This thread of love is woven into every aspect of fatherhood that Barbeau presents (i.e., the father as creator, lover, Christ, priest, teacher, breadwinner and saint) and he does a particularly masterful job at integrating the fecundity of God’s love into the conjugal act, observing that for a husband and wife “the tremendous paradox of marriage is this: the most bodily expression of love is also the most spiritual expression of love” (12).

Scripture and fatherhood

There is no doubt that by prayerfully reading the Bible, men can have a deeply meaningful and profound encounter with God the Father. Men can personally experience Christ, the Word who became flesh, through a fuller and deeper understanding of how to read the Bible as a Catholic man, come to acknowledge that this is important, and realize that he can to use the Bible for moral and ethical guidance. Being open to the Holy Spirit, the Catholic man will take his Bible off the shelf and start reading it every day, begin to see himself and his life in the pages of Scripture, and then use this knowledge to grow spiritually as a man of God.

This approach to Scripture is evident in The Father of the Family where—with a few exceptions—every footnote is a biblical reference. More than that, Barbeau uses the Scripture verses like a virtuoso musician uses arpeggios in a solo: he understands that it’s not about how fast you can play but how the notes compliment the entire composition.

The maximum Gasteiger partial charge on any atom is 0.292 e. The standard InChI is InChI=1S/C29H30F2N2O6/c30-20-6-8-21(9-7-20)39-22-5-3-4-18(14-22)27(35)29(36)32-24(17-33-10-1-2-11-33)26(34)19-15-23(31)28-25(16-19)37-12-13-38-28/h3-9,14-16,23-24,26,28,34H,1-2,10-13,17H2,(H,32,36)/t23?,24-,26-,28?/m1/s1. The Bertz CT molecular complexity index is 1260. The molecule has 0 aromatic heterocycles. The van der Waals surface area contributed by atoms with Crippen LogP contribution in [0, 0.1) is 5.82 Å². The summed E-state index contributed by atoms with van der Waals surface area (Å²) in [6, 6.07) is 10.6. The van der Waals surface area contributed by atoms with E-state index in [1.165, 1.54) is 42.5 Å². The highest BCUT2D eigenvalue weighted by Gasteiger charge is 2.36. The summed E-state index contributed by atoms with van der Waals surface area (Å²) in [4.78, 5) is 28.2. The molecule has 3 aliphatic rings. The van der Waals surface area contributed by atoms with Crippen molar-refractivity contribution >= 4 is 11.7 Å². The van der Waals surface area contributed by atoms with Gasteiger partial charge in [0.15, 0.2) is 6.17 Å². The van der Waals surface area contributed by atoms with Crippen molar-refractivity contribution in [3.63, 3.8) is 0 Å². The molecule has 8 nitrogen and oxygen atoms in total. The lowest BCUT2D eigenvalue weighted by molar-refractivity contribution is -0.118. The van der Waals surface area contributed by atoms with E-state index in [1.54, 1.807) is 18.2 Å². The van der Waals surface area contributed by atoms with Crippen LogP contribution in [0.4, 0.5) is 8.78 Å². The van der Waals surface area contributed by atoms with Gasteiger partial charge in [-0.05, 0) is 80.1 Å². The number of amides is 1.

For example, in the Introduction where Barbeau distinguishes a true father from a mere biological one, he states that the “notion of responsibility is at the crux of true fatherhood. The conscious sense of responsibility for the physical and spiritual well-being of others is the mark of a true father. It was in this sense that Joseph was the father of Jesus. Finding the boy Jesus in the temple, Mary says: ‘Your father and I have been looking for You with great anxiety’ [Luke 2:48]” (xiv). After reading Barbeau’s comments on responsibility, one expects to read how Joseph protected the Holy Family, exercising his paternal responsibility with great courage (e.g., Matt 2:13, 19-22). Instead Barbeau gives us the words of the Blessed Mother, who acknowledged Joseph’s adoptive fatherhood as equal with her own biological motherhood, and that they both shared the anxious worry any parent would feel under similar circumstances. The point Barbeau makes here is that being listed on a child’s birth certificate doesn’t make you a father but a true father shows a love and “a generosity free of any thought of reward; a true image, indeed, of the loving fatherhood of God” (xv).

My favorite aspect of this book is Barbeau’s no-nonsense, direct approach when making a point. He understands that men receive information differently that women, and that a firm, to-the-point style is an effective way to communicate truth to men. “We do not use our authority for our own good … but for the temporal and eternal good that we will for those we love. The man who does not see his authority as essentially a means whereby he serves those for whom he is responsible neither knows what authority is nor deserves to have it” (29).